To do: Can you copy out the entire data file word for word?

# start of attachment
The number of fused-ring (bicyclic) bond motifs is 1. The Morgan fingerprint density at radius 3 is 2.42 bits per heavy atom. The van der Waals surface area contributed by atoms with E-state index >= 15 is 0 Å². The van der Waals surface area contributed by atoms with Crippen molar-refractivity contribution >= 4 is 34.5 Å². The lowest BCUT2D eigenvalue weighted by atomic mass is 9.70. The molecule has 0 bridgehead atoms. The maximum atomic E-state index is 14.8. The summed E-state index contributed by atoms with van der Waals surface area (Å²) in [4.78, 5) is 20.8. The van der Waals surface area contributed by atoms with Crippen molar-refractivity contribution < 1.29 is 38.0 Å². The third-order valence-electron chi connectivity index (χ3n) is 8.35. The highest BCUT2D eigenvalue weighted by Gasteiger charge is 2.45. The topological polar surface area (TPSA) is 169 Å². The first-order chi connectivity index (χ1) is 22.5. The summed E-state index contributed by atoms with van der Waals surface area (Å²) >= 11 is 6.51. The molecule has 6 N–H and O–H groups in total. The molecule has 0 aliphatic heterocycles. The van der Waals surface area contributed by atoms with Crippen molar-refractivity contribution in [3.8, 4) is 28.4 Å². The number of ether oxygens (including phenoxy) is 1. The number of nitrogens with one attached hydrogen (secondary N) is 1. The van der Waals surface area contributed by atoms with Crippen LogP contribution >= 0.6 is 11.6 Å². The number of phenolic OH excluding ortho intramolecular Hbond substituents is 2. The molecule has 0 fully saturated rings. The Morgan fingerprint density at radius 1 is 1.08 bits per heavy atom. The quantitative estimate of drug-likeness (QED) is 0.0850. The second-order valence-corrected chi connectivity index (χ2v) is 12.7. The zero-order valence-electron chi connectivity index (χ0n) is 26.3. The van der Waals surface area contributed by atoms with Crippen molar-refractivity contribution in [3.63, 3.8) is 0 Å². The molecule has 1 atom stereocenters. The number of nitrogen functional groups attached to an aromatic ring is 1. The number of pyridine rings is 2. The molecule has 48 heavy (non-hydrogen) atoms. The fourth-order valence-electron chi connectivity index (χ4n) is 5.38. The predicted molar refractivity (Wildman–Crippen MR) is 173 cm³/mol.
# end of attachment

The number of fused-ring (bicyclic) bond motifs is 1. The Morgan fingerprint density at radius 3 is 2.42 bits per heavy atom. The van der Waals surface area contributed by atoms with E-state index >= 15 is 0 Å². The van der Waals surface area contributed by atoms with Crippen molar-refractivity contribution >= 4 is 34.5 Å². The lowest BCUT2D eigenvalue weighted by atomic mass is 9.70. The molecule has 0 bridgehead atoms. The maximum atomic E-state index is 14.8. The summed E-state index contributed by atoms with van der Waals surface area (Å²) in [4.78, 5) is 20.8. The van der Waals surface area contributed by atoms with Crippen molar-refractivity contribution < 1.29 is 38.0 Å². The third-order valence-electron chi connectivity index (χ3n) is 8.35. The highest BCUT2D eigenvalue weighted by Gasteiger charge is 2.45. The topological polar surface area (TPSA) is 169 Å². The first-order chi connectivity index (χ1) is 22.5. The summed E-state index contributed by atoms with van der Waals surface area (Å²) >= 11 is 6.51. The molecule has 6 N–H and O–H groups in total. The molecule has 0 aliphatic heterocycles. The van der Waals surface area contributed by atoms with Crippen molar-refractivity contribution in [3.8, 4) is 28.4 Å². The number of ether oxygens (including phenoxy) is 1. The number of nitrogens with one attached hydrogen (secondary N) is 1. The van der Waals surface area contributed by atoms with Crippen LogP contribution >= 0.6 is 11.6 Å². The number of phenolic OH excluding ortho intramolecular Hbond substituents is 2. The molecule has 0 fully saturated rings. The Morgan fingerprint density at radius 1 is 1.08 bits per heavy atom. The quantitative estimate of drug-likeness (QED) is 0.0850. The second-order valence-corrected chi connectivity index (χ2v) is 12.7. The zero-order valence-electron chi connectivity index (χ0n) is 26.3. The van der Waals surface area contributed by atoms with Crippen molar-refractivity contribution in [3.63, 3.8) is 0 Å². The molecule has 1 atom stereocenters. The number of nitrogen functional groups attached to an aromatic ring is 1. The number of pyridine rings is 2. The molecule has 48 heavy (non-hydrogen) atoms. The fourth-order valence-electron chi connectivity index (χ4n) is 5.38. The predicted molar refractivity (Wildman–Crippen MR) is 173 cm³/mol.